Judo training is most paradoxical and inefficient when it comes to the biomechanics of skill. Coaches allow athletes to train one way but then expect them to perform in another way. Uchi komi and kata practice force the athletes to alter the biomechanics of Judo skills to the point of creating skills that no longer resemble competition skills. To exemplify this, let’s analyze O soto gari. In training, a right side O soto gari involves stepping forward with the left foot and reaping with the right whereas most competition effective O soto gari are performed with the left leg stepping back to create a forward drive while the right leg hooks initially and reaps only much later in the throw. These throws may both be called O soto gari but any reasonable person can see that they are very different, so different in fact that they are biomechanically two distinct throws. Therefore, if drill training is to be effective, athletes must practice skills as they will be performed in competition. Practice perfect skills only. Keep in mind that it isn’t the quantity of training or repetitions that counts but rather the exactness of the skills. It is far better to perform fifteen properly executed skills in their entirety than it is to slop through one hundred partially executed throws as illustrated by traditional uchi komi. To help you execute biomechanically sound skills, pay attention to the function of the following;
Head: Must be aimed in the direction of the throw. Wherever the head goes, the body follows.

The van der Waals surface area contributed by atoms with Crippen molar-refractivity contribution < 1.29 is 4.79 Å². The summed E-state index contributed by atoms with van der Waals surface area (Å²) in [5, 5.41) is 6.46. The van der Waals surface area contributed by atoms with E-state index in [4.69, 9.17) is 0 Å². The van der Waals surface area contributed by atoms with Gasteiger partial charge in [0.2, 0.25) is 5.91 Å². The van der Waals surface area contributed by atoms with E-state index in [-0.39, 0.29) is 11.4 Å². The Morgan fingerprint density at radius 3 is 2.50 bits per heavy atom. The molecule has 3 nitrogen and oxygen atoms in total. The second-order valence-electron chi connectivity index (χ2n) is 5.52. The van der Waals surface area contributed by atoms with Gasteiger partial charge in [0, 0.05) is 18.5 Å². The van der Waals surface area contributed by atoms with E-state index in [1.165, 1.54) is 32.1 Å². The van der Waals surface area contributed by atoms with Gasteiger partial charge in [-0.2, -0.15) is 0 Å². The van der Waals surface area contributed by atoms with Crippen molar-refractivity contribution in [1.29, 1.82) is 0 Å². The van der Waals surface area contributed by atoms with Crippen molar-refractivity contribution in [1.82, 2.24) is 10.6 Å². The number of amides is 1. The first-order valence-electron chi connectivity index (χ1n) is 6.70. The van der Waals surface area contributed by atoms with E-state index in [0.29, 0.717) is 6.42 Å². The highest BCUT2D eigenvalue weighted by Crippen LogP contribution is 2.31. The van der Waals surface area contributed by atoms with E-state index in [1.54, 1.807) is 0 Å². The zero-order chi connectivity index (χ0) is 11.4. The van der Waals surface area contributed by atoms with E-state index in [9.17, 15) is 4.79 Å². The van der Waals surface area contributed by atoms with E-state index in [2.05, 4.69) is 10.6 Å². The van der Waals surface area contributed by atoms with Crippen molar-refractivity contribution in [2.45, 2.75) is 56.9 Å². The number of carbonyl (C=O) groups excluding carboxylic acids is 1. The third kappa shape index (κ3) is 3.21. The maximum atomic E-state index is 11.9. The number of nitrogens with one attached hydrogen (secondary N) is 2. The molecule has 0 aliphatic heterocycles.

Body: Must be angled (30 to 45 degrees) in the direction of the throw. This is called angle of attack. To remain standing after you throw is to practice a different skill, one which won’t approximate your competition skill enough.
Legs: At least one leg, the driving leg or driver, must be placed behind you in order to achieve a proper angle of attack. Power from leg transfers up through the hips to the arms.
Arms: Must lock, fix, pull or drive opponent’s upper body.
Note: By now you should understand that in the world of modern athletic training principles, uchi komi are a fraud. The practice of traditional, static uchi komi has very little validity and should be discontinued. Spend your training time more efficiently by practicing intelligently.
If proper biomechanics are applied with an angle of attack, the attack will then culminate with both players being driven into the mat where ne waza (mat work) will ensue. All throwing skills should end terminally.
All techniques, skills or attacks, whether successful or not, should be followed by subsequent techniques, skills or attacks. To help you mimic competition situations during drill training always follow up mistakes with secondary attacks just as you would normally do in competition.
Note: The above concepts will also apply to drill training of mat work skills.
• Your practice skills should mimic your competition skills
• Perform skills in their entirety
• Set ups should involve grips and movement patterns
• Use appropriate tempo or pace for movement patterns
• Your training partner must vary his grips, postures and resistance
• Practice your skills with speed as long as you don’t affect quality
• Perform biomechanically sound, perfect skills
• Create the correct angle of attack for terminal Judo
• Immediate links or follow-ups